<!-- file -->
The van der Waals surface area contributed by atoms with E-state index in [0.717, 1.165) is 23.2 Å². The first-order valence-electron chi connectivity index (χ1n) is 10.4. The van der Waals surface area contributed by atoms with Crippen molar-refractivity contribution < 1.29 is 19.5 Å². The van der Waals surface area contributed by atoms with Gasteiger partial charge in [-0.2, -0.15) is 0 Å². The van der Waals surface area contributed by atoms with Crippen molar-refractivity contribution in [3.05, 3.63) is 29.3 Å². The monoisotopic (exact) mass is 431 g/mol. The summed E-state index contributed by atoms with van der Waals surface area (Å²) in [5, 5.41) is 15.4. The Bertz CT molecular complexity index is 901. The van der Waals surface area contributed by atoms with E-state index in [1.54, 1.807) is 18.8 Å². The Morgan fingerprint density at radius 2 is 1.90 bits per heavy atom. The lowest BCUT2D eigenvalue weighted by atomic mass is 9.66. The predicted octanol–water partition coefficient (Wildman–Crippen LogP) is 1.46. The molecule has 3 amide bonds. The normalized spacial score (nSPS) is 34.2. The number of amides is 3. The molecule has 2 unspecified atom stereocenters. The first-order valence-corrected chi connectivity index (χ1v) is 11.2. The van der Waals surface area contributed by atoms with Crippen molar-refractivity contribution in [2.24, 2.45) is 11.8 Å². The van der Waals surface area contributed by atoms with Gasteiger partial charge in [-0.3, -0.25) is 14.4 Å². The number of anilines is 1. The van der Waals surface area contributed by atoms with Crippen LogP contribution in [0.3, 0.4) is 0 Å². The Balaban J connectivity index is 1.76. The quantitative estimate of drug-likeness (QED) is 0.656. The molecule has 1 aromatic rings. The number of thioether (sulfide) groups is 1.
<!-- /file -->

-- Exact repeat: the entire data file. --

The van der Waals surface area contributed by atoms with E-state index in [0.717, 1.165) is 23.2 Å². The first-order valence-electron chi connectivity index (χ1n) is 10.4. The van der Waals surface area contributed by atoms with Crippen molar-refractivity contribution < 1.29 is 19.5 Å². The van der Waals surface area contributed by atoms with Gasteiger partial charge in [-0.2, -0.15) is 0 Å². The van der Waals surface area contributed by atoms with Crippen molar-refractivity contribution in [3.05, 3.63) is 29.3 Å². The monoisotopic (exact) mass is 431 g/mol. The summed E-state index contributed by atoms with van der Waals surface area (Å²) in [5, 5.41) is 15.4. The Bertz CT molecular complexity index is 901. The van der Waals surface area contributed by atoms with E-state index in [1.54, 1.807) is 18.8 Å². The Morgan fingerprint density at radius 2 is 1.90 bits per heavy atom. The lowest BCUT2D eigenvalue weighted by atomic mass is 9.66. The predicted octanol–water partition coefficient (Wildman–Crippen LogP) is 1.46. The molecule has 3 amide bonds. The normalized spacial score (nSPS) is 34.2. The number of amides is 3. The molecule has 2 unspecified atom stereocenters. The first-order valence-corrected chi connectivity index (χ1v) is 11.2. The van der Waals surface area contributed by atoms with Crippen molar-refractivity contribution in [2.24, 2.45) is 11.8 Å². The van der Waals surface area contributed by atoms with Gasteiger partial charge in [-0.3, -0.25) is 14.4 Å². The number of anilines is 1. The van der Waals surface area contributed by atoms with Crippen LogP contribution in [0.3, 0.4) is 0 Å². The Balaban J connectivity index is 1.76. The quantitative estimate of drug-likeness (QED) is 0.656. The molecule has 1 aromatic rings. The number of thioether (sulfide) groups is 1.